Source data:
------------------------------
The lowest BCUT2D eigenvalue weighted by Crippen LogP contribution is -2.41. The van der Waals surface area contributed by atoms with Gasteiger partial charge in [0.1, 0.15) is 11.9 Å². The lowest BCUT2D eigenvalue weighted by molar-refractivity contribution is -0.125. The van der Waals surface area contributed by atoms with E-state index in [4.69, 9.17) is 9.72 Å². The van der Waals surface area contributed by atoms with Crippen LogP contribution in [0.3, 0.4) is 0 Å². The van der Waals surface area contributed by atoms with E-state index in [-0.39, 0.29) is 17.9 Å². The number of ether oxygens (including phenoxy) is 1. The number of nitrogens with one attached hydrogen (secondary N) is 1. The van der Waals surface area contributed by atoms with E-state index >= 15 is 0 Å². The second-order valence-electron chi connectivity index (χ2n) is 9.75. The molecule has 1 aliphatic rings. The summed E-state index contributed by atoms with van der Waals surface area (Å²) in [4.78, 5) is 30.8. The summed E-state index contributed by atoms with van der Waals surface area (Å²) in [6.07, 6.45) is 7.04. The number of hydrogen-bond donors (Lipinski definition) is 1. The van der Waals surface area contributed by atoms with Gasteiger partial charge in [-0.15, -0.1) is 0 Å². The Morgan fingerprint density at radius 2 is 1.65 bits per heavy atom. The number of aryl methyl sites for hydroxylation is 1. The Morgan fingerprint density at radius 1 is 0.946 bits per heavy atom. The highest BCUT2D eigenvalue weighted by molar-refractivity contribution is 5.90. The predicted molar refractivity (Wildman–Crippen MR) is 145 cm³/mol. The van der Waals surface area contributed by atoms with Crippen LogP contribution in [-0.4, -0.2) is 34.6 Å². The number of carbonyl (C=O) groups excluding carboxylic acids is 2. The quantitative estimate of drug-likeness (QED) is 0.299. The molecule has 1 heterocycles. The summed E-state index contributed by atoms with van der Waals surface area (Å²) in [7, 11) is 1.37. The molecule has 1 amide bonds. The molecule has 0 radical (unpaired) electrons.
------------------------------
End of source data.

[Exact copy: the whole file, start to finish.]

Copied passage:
The lowest BCUT2D eigenvalue weighted by Crippen LogP contribution is -2.41. The van der Waals surface area contributed by atoms with Gasteiger partial charge in [0.1, 0.15) is 11.9 Å². The lowest BCUT2D eigenvalue weighted by molar-refractivity contribution is -0.125. The van der Waals surface area contributed by atoms with E-state index in [4.69, 9.17) is 9.72 Å². The van der Waals surface area contributed by atoms with Crippen LogP contribution in [0.3, 0.4) is 0 Å². The van der Waals surface area contributed by atoms with E-state index in [-0.39, 0.29) is 17.9 Å². The number of ether oxygens (including phenoxy) is 1. The number of nitrogens with one attached hydrogen (secondary N) is 1. The van der Waals surface area contributed by atoms with E-state index >= 15 is 0 Å². The second-order valence-electron chi connectivity index (χ2n) is 9.75. The molecule has 1 aliphatic rings. The summed E-state index contributed by atoms with van der Waals surface area (Å²) in [4.78, 5) is 30.8. The summed E-state index contributed by atoms with van der Waals surface area (Å²) in [6.07, 6.45) is 7.04. The number of hydrogen-bond donors (Lipinski definition) is 1. The van der Waals surface area contributed by atoms with Gasteiger partial charge in [-0.15, -0.1) is 0 Å². The Morgan fingerprint density at radius 2 is 1.65 bits per heavy atom. The number of aryl methyl sites for hydroxylation is 1. The Morgan fingerprint density at radius 1 is 0.946 bits per heavy atom. The highest BCUT2D eigenvalue weighted by molar-refractivity contribution is 5.90. The predicted molar refractivity (Wildman–Crippen MR) is 145 cm³/mol. The van der Waals surface area contributed by atoms with Crippen LogP contribution in [-0.4, -0.2) is 34.6 Å². The number of carbonyl (C=O) groups excluding carboxylic acids is 2. The quantitative estimate of drug-likeness (QED) is 0.299. The molecule has 1 heterocycles. The summed E-state index contributed by atoms with van der Waals surface area (Å²) in [7, 11) is 1.37. The molecule has 1 amide bonds. The molecule has 0 radical (unpaired) electrons.